Parisians told don’t fret about the helicopters – Tom Cruise is in town

Don't panic about the helicopters, Paris police tell Parisians, it's just Tom Cruise making his new Mission Impossible film.

Parisians told don't fret about the helicopters - Tom Cruise is in town
Photo: AFP
If you think there's a surprising or indeed worrying amount of action at the River Seine on Friday and Saturday, don't be alarmed.
It's just Tom Cruise and co filming Mission Impossible 6 (yes, we're at number six already). 
The Paris prefecture of police took to Twitter to assure locals in the 12th arrondissement that all the helicopters were only there for filming purposes. 
And Parisians better get used to it, because the 54-year-old megastar will be in town for 35 days in total, reports BFM TV
It remains unknown at this point whether Parisians will have the chance to see Cruise hanging out of the helicopters or not, or whether they're just for the camera team.  
The filming of the blockbuster will actually prove to be quite lucrative for Paris, with the production team paying around €25 million for the experience. 
And this can be added to the fact that the film crew will be hiring over 300 French technicians while they're in town. 
And for fans of movies set in Paris, you can look forward to seeing the finished film in July next year. 
In the mean time, check out the top ten movie scene locations in Paris (from La La Land to Midnight in Paris). 
Film buff? Here are the ten movie scene locations you MUST see in Paris

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The one French film you need to see this month

If there's one film you have to see in France this month then "Le Chant du Loup", starring some of France's most famous actors is the one. French movie experts Lost in Frenchlation explain why.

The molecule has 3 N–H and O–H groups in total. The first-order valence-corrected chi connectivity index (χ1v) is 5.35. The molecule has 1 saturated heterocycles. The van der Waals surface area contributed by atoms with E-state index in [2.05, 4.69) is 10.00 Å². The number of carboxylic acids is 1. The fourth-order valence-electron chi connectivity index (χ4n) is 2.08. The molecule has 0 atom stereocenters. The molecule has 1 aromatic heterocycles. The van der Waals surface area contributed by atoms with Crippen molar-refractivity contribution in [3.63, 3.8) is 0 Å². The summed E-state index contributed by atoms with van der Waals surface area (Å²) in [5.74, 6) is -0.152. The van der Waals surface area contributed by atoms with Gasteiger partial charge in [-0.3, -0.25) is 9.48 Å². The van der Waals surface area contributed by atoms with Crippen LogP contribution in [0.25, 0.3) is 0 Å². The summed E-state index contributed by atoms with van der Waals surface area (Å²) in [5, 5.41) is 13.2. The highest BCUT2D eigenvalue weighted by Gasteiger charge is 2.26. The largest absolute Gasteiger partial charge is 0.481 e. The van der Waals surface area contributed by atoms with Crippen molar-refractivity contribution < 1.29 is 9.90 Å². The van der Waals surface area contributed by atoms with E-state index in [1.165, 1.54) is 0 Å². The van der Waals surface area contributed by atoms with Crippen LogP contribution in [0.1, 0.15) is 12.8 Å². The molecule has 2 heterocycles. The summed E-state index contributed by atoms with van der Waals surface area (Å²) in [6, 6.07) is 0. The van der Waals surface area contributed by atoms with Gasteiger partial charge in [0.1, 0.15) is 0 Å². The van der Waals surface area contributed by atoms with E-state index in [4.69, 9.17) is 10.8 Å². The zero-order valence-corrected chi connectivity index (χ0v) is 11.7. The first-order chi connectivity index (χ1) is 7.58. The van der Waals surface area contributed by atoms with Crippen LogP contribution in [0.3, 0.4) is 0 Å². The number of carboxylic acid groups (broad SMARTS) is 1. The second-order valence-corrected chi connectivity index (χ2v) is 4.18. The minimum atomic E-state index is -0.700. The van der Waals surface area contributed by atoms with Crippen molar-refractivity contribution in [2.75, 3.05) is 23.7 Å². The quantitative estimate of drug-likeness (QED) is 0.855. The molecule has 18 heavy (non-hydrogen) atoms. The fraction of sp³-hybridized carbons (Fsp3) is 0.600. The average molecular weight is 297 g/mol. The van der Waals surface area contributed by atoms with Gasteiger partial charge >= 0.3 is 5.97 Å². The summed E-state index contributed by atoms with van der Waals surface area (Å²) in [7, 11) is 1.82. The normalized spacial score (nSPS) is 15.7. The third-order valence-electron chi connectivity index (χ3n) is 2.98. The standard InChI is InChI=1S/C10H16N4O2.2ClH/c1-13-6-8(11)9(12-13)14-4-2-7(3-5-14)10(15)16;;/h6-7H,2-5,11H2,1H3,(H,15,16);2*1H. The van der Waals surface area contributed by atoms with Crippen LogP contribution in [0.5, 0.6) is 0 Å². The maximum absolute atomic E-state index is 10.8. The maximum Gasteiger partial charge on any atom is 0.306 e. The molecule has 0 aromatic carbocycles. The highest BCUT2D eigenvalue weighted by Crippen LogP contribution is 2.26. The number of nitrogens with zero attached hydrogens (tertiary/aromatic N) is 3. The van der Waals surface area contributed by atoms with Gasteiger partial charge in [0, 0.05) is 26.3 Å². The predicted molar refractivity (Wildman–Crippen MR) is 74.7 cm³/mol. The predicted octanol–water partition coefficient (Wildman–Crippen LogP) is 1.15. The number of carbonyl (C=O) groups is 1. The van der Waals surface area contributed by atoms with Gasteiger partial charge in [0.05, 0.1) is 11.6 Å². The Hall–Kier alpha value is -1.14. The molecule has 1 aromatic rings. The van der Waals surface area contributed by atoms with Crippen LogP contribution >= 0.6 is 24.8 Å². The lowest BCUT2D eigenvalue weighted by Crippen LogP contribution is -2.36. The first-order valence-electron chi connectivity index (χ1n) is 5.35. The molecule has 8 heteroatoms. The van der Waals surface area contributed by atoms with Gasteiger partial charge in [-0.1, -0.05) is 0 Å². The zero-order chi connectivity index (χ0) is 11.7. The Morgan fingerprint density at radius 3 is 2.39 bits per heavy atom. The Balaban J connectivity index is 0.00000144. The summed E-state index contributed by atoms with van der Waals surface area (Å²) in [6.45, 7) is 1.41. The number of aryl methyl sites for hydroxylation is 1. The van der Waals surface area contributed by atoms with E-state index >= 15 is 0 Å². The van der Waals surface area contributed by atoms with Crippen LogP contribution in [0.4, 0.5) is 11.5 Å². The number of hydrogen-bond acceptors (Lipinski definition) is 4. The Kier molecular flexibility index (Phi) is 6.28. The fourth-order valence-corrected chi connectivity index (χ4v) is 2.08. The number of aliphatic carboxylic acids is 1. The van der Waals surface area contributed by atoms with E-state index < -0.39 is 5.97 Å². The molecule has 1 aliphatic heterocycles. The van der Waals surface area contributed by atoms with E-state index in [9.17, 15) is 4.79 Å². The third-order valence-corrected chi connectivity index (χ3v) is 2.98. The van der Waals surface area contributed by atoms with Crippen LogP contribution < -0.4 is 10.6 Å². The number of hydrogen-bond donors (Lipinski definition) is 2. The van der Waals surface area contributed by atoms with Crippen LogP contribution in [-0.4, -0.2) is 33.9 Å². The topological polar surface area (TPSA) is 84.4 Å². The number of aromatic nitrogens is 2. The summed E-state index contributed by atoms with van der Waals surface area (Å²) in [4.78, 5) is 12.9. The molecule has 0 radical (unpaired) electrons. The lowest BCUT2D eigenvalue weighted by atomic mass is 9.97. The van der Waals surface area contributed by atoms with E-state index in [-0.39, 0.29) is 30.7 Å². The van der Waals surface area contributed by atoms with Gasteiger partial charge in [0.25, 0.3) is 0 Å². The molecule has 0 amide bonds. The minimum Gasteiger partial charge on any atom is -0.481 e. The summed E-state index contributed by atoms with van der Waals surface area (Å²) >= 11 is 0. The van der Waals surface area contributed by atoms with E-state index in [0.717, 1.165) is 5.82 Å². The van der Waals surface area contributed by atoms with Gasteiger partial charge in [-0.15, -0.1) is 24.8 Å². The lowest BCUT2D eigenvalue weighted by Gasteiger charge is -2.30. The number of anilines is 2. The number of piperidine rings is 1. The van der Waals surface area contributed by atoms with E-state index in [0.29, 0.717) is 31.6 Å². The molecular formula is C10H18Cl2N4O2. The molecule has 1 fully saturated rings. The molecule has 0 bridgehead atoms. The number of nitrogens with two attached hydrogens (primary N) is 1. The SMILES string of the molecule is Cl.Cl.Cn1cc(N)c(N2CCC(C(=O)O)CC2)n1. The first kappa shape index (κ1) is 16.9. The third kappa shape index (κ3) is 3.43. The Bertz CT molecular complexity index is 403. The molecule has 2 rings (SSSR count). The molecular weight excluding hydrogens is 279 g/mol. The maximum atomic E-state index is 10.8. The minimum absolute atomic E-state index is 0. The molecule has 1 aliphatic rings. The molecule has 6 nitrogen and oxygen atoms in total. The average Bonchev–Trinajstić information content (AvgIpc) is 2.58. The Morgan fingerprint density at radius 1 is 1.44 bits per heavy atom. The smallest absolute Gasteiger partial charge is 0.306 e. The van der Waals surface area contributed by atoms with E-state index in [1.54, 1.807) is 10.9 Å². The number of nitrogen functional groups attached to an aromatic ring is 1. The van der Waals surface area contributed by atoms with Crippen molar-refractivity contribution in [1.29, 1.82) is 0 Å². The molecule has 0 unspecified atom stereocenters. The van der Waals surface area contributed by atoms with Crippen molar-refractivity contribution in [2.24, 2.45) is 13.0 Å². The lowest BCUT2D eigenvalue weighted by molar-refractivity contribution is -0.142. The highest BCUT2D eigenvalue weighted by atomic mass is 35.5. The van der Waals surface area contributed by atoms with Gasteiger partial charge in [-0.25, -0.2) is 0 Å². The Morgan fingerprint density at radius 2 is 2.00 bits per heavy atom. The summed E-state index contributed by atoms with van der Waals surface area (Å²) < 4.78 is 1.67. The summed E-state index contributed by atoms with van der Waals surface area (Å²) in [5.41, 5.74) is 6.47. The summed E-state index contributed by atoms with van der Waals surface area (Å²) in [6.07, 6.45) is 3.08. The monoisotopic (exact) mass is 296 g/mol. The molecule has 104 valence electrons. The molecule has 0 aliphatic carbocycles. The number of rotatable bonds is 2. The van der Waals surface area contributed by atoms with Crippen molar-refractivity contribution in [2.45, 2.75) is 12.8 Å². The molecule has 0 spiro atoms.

The one French film you need to see this month
Photo: Screengrab YouTube trailer Le Chant du Loup

Submarine films are a subgenre of war films that are able to heighten intensity due to their unique setting.

They are able to go beyond the normal tensions of the average action film by highlighting the close quarters and removal from civilization.

In addition to the claustrophobia and isolation, there’s a number of things that can go wrong that far down, from machinery fires to decompression sickness.

Over 150 submarine films have been made in the past 100 years.

This genre is popular with French and Americans alike, leading to successful films such as The Hunt for Red October in America and now Le Chant du Loup (The Wolf's Call) in France, and even a cultural overlap in the English-language French-Belgian film Kursk.

Le Chant du Loup stars César Award winning actor, Omar Sy, who became one of France’s most popular actors after his role in Les Intouchables.

Mathieu Kassovitz of Amelie fame also stars in this film.

He is popular in France and abroad, earning him numerous awards from Cannes to Chicago.

Le Chant du Loup is “the wolf’s call” the sound of a sonar that can be detected by the main character of the film, an acoustic analyst known as “the golden ear”.

This film provides insight into French politics and warfare, fueled by director Antonin Baudry’s personal experiences from his time as a diplomat and advisor to the prime minister.

A realistic element is also added by the fact that the film was shot using real submarines and sets that were built in real scale.

Having the cast and crew move around in a confined space when filming allowed them to connect to the story.

Don’t miss this film being screened on Thursday March 14th at 7 pm at Cinéma Luminor with English subtitles by Lost in Frenchlation: